In the past I had always resisted the changes to our currency. Like the time we switched from the paper dollar bill to the coin, that we lovingly call the “loonie,” I remember the outcry followed by the adjustment as we saw our beloved dollar bill turn into a coin. Then came the toonie a few years after–and the Bank asking Canadians not to adopt its current name. In Canada, our money has always undergone a constant flux of change and at almost any given year you can spot the differences of the colours, images and Bank Governor’s signatures. More than likely, when the Royal Canadian Mint commissions a change to the Bank Notes, it is because of counterfeit issues and commemorating festive events.
For me, if people are willing to except the face value of the currency, then I use it; if not, then what ever is excepted as currency e.g., clam shells, beads, gold coins, etc…, I’ll use that. As I become older and wiser, the colour of the money has less to do with its purpose than how much sweat equity I put into it when I exchange it for goods. As I have learned through studying History and Anthropology that currency comes in many different forms, although Revenue Canada would appreciate it if you use the Bank Notes supplied by the Mint for your everyday buying. I just don’t want to walk down to the local store with a wheelbarrow full of personal items to trade for a few chickens!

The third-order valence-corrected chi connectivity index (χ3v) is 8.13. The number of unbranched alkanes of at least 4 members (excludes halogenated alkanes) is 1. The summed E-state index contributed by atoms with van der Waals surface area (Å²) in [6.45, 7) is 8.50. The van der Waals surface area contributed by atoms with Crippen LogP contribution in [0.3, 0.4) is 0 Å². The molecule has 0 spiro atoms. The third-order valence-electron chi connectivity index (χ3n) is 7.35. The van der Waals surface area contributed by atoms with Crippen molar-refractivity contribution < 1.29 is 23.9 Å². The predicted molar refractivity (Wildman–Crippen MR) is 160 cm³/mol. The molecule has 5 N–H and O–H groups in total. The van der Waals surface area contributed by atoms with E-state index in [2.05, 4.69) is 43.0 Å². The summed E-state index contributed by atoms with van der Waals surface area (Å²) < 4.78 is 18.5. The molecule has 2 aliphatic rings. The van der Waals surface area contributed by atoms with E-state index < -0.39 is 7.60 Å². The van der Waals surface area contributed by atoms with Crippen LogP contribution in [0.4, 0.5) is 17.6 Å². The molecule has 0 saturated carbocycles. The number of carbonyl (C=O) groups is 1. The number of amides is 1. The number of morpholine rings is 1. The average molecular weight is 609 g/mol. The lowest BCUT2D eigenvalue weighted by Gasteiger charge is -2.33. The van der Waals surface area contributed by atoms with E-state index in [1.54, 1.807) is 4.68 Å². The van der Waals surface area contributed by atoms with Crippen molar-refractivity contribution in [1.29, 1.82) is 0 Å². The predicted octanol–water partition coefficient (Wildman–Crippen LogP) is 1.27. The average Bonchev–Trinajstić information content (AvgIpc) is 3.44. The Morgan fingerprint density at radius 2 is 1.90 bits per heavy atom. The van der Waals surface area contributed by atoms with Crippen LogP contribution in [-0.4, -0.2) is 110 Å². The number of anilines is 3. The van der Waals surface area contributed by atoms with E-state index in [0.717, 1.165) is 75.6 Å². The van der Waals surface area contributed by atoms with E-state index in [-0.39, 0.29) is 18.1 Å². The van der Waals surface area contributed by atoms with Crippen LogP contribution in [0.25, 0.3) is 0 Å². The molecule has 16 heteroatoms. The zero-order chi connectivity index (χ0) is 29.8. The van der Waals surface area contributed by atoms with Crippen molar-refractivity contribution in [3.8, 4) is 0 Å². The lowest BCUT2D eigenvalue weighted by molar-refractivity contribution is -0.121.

Common-sense must prevail at some point as the value of the Canadian legal tender loses its value and other factors supersede its worth. The old-school denominations become redundant and must go the way of the Dodo bird. The Penny, the 1/100 value of our base currency the dollar, has now surpassed its usefulness. The coin jar that I own weighs more than 5 Kg, and the last time I took my rolled coins into a Bank for exchange into something more manageable, I was charged a $2.00 fee for it–nice eh? For the amount of labour to roll up the coins into rounded allotments, and the service charge from the Charted Bank, it is almost worth it just to send the coins to the scrap metal yard for the value of the copper.
Kill the Penny! It will make a lot of sense–cents….
See the news story: Private member’s bill urges penny be scrapped